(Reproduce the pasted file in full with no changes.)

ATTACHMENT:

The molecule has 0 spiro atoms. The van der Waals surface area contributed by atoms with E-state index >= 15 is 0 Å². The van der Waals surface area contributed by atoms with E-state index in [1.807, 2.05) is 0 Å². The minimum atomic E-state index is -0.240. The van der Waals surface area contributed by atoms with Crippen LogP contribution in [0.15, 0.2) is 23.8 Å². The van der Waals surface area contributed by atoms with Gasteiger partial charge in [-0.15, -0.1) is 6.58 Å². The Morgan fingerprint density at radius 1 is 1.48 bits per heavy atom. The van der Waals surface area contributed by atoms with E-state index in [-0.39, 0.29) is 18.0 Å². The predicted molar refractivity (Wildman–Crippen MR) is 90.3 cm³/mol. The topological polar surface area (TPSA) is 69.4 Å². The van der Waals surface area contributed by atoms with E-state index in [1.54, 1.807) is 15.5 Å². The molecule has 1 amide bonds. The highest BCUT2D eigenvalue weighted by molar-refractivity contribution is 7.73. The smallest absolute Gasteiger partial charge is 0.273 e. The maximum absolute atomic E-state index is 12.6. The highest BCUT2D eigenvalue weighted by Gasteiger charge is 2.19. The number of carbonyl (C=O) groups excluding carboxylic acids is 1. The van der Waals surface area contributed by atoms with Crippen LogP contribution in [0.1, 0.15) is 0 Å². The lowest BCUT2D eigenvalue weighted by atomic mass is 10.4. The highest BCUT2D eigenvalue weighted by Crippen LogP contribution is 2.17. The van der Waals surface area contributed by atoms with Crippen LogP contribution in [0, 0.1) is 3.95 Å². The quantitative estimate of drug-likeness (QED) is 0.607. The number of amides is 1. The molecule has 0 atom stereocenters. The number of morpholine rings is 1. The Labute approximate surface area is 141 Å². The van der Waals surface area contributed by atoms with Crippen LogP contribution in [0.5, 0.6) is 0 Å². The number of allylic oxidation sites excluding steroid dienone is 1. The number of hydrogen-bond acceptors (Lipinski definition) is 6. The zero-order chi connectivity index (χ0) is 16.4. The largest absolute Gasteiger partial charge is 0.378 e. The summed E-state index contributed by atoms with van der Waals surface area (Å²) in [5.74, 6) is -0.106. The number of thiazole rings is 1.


The molecule has 0 spiro atoms. The van der Waals surface area contributed by atoms with E-state index >= 15 is 0 Å². The van der Waals surface area contributed by atoms with E-state index in [1.807, 2.05) is 0 Å². The minimum atomic E-state index is -0.240. The van der Waals surface area contributed by atoms with Crippen LogP contribution in [0.15, 0.2) is 23.8 Å². The van der Waals surface area contributed by atoms with Gasteiger partial charge in [-0.15, -0.1) is 6.58 Å². The Morgan fingerprint density at radius 1 is 1.48 bits per heavy atom. The van der Waals surface area contributed by atoms with E-state index in [-0.39, 0.29) is 18.0 Å². The predicted molar refractivity (Wildman–Crippen MR) is 90.3 cm³/mol. The topological polar surface area (TPSA) is 69.4 Å². The van der Waals surface area contributed by atoms with E-state index in [1.54, 1.807) is 15.5 Å². The molecule has 1 amide bonds. The highest BCUT2D eigenvalue weighted by molar-refractivity contribution is 7.73. The smallest absolute Gasteiger partial charge is 0.273 e. The maximum absolute atomic E-state index is 12.6. The highest BCUT2D eigenvalue weighted by Gasteiger charge is 2.19. The number of carbonyl (C=O) groups excluding carboxylic acids is 1. The van der Waals surface area contributed by atoms with Crippen LogP contribution in [0.1, 0.15) is 0 Å². The lowest BCUT2D eigenvalue weighted by atomic mass is 10.4. The highest BCUT2D eigenvalue weighted by Crippen LogP contribution is 2.17. The van der Waals surface area contributed by atoms with Crippen LogP contribution in [0, 0.1) is 3.95 Å². The quantitative estimate of drug-likeness (QED) is 0.607. The number of amides is 1. The molecule has 0 atom stereocenters. The number of morpholine rings is 1. The Labute approximate surface area is 141 Å². The van der Waals surface area contributed by atoms with Crippen LogP contribution in [0.5, 0.6) is 0 Å². The number of allylic oxidation sites excluding steroid dienone is 1. The number of hydrogen-bond acceptors (Lipinski definition) is 6. The zero-order chi connectivity index (χ0) is 16.4. The largest absolute Gasteiger partial charge is 0.378 e. The summed E-state index contributed by atoms with van der Waals surface area (Å²) in [5.74, 6) is -0.106. The number of thiazole rings is 1.